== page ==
Expertly facilitated online discussion is the driving force for community in e-learning classes. Creating norms for discussion quality and timing improve the dialog. This also helps the facilitator step back as students learn to deepen their online dialog.
Special thanks to Kathy Hayden of Cal-State San Marcos for the many of the ideas behind ‘Value Added‘ response techniques. It’s always useful to mix up the types of responses you offer to your students (and peers) in an online discussion.
How does one prepare for these unstructured structured discussions? Maybe it starts with having a general sense of discussion possibilities, identifying some of the priorities, but being open to unexpected outcomes. What actions does this general orientation entail? Most of us launch discussions with questions, but we also head into the discussion having good answers to those questions.
Dr. Weimer always provides insight wrapped around practical suggestions. This piece on the structure of discussions (both online and face to face) is spot on.
Ever had a discussion forum or social chat fall silent? Students that are deeply engaged in forums and chat have a more enjoyable experience and are more likely to complete their course successfully. Here’s how you can reignite engagement when online discussion dies.
Tips for students and for instructors on what to do when a discussion runs out of gas.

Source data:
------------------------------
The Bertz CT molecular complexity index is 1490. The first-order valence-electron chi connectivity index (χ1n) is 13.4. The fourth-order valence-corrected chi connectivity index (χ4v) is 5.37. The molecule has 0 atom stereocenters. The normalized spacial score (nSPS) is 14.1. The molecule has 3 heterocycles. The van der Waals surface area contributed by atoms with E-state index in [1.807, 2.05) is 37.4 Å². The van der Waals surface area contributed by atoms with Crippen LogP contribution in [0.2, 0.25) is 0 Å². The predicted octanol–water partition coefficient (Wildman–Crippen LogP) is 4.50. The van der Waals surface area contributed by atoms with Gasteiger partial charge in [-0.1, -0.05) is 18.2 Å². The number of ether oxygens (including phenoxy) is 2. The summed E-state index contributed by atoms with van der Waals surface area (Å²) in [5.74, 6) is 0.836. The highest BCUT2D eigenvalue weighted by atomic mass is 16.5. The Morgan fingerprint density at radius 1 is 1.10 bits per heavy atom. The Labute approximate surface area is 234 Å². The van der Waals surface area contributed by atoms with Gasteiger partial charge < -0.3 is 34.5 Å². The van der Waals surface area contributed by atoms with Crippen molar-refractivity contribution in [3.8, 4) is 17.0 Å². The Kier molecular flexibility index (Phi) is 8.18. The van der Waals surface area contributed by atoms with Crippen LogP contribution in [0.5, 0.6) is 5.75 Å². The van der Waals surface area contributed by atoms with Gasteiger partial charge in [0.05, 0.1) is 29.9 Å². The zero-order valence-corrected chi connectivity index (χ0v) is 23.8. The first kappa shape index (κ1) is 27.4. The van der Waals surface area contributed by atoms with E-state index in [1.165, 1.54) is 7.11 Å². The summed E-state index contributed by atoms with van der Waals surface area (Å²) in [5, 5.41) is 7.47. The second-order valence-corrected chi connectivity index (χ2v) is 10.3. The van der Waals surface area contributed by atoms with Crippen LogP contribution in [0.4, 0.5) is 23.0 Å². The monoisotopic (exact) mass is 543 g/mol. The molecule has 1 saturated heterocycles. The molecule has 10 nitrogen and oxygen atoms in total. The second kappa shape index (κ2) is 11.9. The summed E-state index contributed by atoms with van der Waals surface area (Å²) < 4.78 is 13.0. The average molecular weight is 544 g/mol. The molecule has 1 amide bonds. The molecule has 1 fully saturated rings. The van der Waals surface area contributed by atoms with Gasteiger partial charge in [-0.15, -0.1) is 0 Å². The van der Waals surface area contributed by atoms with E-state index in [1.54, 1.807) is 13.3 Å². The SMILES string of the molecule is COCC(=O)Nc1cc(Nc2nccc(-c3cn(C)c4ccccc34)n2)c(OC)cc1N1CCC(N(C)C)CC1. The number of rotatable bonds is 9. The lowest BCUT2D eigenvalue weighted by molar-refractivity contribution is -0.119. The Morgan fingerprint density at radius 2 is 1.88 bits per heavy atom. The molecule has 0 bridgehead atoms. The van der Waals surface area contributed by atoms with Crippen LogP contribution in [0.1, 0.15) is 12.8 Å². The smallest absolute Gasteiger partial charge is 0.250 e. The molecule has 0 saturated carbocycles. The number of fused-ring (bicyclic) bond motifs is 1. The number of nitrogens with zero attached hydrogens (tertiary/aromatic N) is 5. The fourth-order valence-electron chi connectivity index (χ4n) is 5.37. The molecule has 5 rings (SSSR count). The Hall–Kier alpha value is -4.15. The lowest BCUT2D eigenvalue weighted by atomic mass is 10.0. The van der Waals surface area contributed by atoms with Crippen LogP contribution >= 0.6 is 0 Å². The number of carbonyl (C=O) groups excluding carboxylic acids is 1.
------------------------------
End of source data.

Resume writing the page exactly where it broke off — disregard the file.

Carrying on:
Published on Jun 7, 2015
The video explains why it is important to ask right, open-ended questions. It will give you overview for ineffective and effective question for online discussion boards, and some ideas of alternatives to the question-and-answer format.
Learning to facilitate online discussion requires practice and a first foundation in the best practices described in this video.
Flipgrid is a website that allows teachers to create grids of short discussion-style questions that students respond to through recorded videos. You can create up to four grids with a Flipgrid account. Grids can be classes, sections, groups of students, research groups, faculty groups, or any collection of users interested in a common strand of questions. Each grid can hold an unlimited number of questions, and each question can hold an unlimited number of responses. Questions are short, text-based prompts (think Twitter) that can include basic formatting (such as bold, italic) and links to websites or documents.
I’ve always been an early adopter of teaching technologies. This one is tempting indeed. This review looks at Flipgrid for use in Grades 6-12. I can see it working at a graduate level.
To risk a cliche: “The proof is in the pudding…” You won’t really know unless you try it.
I usually offer a few parameters as well:
- Avoid yes/no questions.
- Be specific in terms of ideas and passages (i.e., specify page numbers).
- Ask about the areas or ideas you struggled with and/or those that really aroused your curiosity.
The latter point is key. The best questions usually arise from a sincere questioner.
Thanks to Steve Snyder for this Faculty Focus article on how to develop students’ questioning skills. This applies to both traditional classroom instruction and to discussion forum participation in online classes.
When online discussion boards come together well, students can actually learn more from them than from other parts of class, instructors say. But getting the most out of a discussion board – and earning the high marks to show for it – isn’t easy.
Below, experts share tips for how to ace the discussion board component of online class.
Discussion forums are essential for an online learning community. Great tips shared here!